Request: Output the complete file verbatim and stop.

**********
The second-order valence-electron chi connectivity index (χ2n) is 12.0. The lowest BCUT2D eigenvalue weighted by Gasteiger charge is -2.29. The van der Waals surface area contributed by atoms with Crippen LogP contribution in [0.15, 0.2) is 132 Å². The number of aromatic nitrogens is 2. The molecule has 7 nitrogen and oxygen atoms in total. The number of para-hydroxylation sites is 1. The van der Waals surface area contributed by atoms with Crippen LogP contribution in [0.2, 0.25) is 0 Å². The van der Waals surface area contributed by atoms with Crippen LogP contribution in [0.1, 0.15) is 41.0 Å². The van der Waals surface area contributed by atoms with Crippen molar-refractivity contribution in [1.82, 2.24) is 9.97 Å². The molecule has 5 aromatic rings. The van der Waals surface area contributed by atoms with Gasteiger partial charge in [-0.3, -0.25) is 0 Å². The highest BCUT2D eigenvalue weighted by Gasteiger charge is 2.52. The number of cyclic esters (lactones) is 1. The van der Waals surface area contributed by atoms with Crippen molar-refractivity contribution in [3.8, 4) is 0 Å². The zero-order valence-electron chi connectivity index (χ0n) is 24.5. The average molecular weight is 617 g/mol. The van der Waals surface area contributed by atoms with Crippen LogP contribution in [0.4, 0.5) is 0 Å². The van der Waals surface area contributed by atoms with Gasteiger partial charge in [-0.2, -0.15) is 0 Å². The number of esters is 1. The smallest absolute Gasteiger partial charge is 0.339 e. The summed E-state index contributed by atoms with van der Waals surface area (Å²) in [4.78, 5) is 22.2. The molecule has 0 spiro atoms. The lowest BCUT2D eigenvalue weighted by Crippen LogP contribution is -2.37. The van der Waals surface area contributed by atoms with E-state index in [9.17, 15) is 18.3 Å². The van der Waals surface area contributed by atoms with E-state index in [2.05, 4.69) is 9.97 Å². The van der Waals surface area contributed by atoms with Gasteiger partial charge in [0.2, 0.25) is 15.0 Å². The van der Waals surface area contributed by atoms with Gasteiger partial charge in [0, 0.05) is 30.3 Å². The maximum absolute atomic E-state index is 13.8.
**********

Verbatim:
The second-order valence-electron chi connectivity index (χ2n) is 12.0. The lowest BCUT2D eigenvalue weighted by Gasteiger charge is -2.29. The van der Waals surface area contributed by atoms with Crippen LogP contribution in [0.15, 0.2) is 132 Å². The number of aromatic nitrogens is 2. The molecule has 7 nitrogen and oxygen atoms in total. The number of para-hydroxylation sites is 1. The van der Waals surface area contributed by atoms with Crippen LogP contribution in [0.2, 0.25) is 0 Å². The van der Waals surface area contributed by atoms with Crippen LogP contribution in [0.1, 0.15) is 41.0 Å². The van der Waals surface area contributed by atoms with Crippen molar-refractivity contribution in [1.82, 2.24) is 9.97 Å². The molecule has 5 aromatic rings. The van der Waals surface area contributed by atoms with Gasteiger partial charge in [-0.3, -0.25) is 0 Å². The highest BCUT2D eigenvalue weighted by Gasteiger charge is 2.52. The number of cyclic esters (lactones) is 1. The van der Waals surface area contributed by atoms with Crippen molar-refractivity contribution in [3.8, 4) is 0 Å². The zero-order valence-electron chi connectivity index (χ0n) is 24.5. The average molecular weight is 617 g/mol. The van der Waals surface area contributed by atoms with Crippen LogP contribution in [0.4, 0.5) is 0 Å². The van der Waals surface area contributed by atoms with Gasteiger partial charge in [-0.2, -0.15) is 0 Å². The number of esters is 1. The smallest absolute Gasteiger partial charge is 0.339 e. The summed E-state index contributed by atoms with van der Waals surface area (Å²) in [4.78, 5) is 22.2. The molecule has 0 spiro atoms. The lowest BCUT2D eigenvalue weighted by Crippen LogP contribution is -2.37. The van der Waals surface area contributed by atoms with E-state index in [9.17, 15) is 18.3 Å². The van der Waals surface area contributed by atoms with E-state index in [2.05, 4.69) is 9.97 Å². The van der Waals surface area contributed by atoms with Gasteiger partial charge in [0.2, 0.25) is 15.0 Å². The van der Waals surface area contributed by atoms with Gasteiger partial charge in [0, 0.05) is 30.3 Å². The maximum absolute atomic E-state index is 13.8.